Monday, January 14, 2013

A Closer Look at Noodler's Baystate Blue Ink

Noodler's Baystate Blue. In my limited time in the fountain pen community, no other ink with so much controversy has come to my attention. Naturally, controversy over an ink piqued my interest, and, after some time of researching the "issues," surrounding Baystate Blue (as well as the other inks in Noodler's Baystate series), I decided to take a first-hand approach and, personally, test Baystate Blue.

Nathan Tardiff, at Noodler's Ink,  attempted, and succeeded, in recreating a fountain pen ink that paid tribute to the brilliantly bright blue inks of the American colonial period. While the technicalities of chemical composition and paper interaction are more easily explained by another author, I shall suffice it to say that Baystate Blue, as well as the other inks in the Baystate series, were created to be waterproof and a modern day version of a vintage ink. According to his website, Nathan Tardiff has crafted this ink in such a manner that it is much less acidic than inks of the era on which it is based.

However, this difference in chemical composition comes at a slight cost (to some). For those, whose interest lies in mixing inks and custom-crafting their own colors, this ink is not chemically compatible with others, outside of the Baystate series. The reader may say, "That is no big deal...why all of the controversy?" Most opponents of the ink claim that it clogs pens, destroys pens, and stains pens (and everything else). However, after further research, it would appear that those clogs are actually the result of mixing Baystate Blue with a non-Baystate ink...something about which Nathan Tardiff at Noodler's specifically warns. The destruction of pens relates to the melting of parts in some Asian pens. The chances of such happening to a pen of quality are slim, yet there was a case in which some Lamy feeds were damaged by Baystate Blue (this problem with Lamy feeds has since been fixed). The staining, like the damaging, is, also, on account of the chemical makeup. Yes, this ink can stain your pen. Yes, other inks can do the same. Yes, this ink has a higher chance of doing so. Yes, people have been successful, after various trials, at removing such stains. Is it worth the cost of, perhaps, dedicating a pen for this ink? Please, read on.

Now we come to the plus side (aside from the fact that it is waterproof): the color. I, personally, have never seen a more vibrant blue. I would compare it closely to cobalt, yet it has a level of saturation, intensity, and electricity, the likes of which have not crossed my path (crossed my pen?) in my, admittedly, limited time with fountain pens and inks.

My recommendation is this. Unlike some fountain pen inks, Baystate Blue does not shade, and it does not look much different in photographs, than in real life, with the exception that photographs tend to reduce the intensity of the color. If you think that you would like a very intense blue and think that it would be something of regular use for you, try it. A good option may be to simply purchase the 4.5oz bottle. While this is quite a bit of ink, it comes with a free, eyedropper-converted Platinum Preppy (with both fine nib and rollerball tip). I can think of no better pen to test Baystate Blue than the Preppy. It is inexpensive and no great loss, in the case that it is damaged (though my own Preppy has sustained no damage from its time in contact with Baystate Blue).  This large bottle also comes with an eyedropper-fill brush pen for those more interested in the use of Baystate Blue for art or certain calligraphies. If the cost of purchasing such a large bottle is daunting or prohibitive, I would maintain that, buying a sample of Baystate Blue and including an eyedropper-converted Platinum Preppy in your order, for testing purposes, is your best option. While I bear no affiliation to The Goulet Pen Company, they offer the choice to have your Platinum Preppy pre-converted to an eyedropper-fill, when you buy it from them. Other companies may not have this option, but the conversion of a Platinum Preppy to an eyedropper-fill is very easy. There are several guides on the internet for doing so, including this one, written by me. Other good options for Baystate Blue test pens, depending upon your desires for the nib, include eyedropper-converted Pilot Penmanship and Pilot Plumix pens. (Eyedropper conversion guide located here.)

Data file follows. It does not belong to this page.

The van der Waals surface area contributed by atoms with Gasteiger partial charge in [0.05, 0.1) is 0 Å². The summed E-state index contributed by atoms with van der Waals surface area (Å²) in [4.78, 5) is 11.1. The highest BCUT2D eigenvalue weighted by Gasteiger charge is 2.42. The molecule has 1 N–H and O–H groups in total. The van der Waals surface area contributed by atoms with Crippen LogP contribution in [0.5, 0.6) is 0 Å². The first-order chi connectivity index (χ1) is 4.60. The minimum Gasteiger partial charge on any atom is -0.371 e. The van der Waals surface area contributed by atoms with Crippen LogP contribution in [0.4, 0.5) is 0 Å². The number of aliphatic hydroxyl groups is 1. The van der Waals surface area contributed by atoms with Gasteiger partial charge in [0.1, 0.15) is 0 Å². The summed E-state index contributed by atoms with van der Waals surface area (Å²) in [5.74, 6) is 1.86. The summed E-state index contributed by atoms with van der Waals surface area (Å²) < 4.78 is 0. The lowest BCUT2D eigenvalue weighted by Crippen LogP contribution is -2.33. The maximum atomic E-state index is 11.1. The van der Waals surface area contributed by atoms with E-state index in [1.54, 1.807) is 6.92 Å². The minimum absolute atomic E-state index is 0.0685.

The bottom line, in my opinion, when dealing with any of the Baystate inks, is to have a pen with which to test it. You may find that you wish to keep that pen always inked with one of the Baystate colors. A $4.00 Platinum Preppy, stained by Baystate Blue, is a much lighter load to bear than the accidental staining of the feed of your favorite high-dollar pens.

Noodler's Baystate Blue ink can be purchased from The Goulet Pen Company, here, or from, here. Platinum Preppy fountain pens can be purchased from The Goulet Pen Company, herefrom, here, or from JetPens, here. This review was unsolicited and uncompensated. 

Feel free to post any questions or comments!

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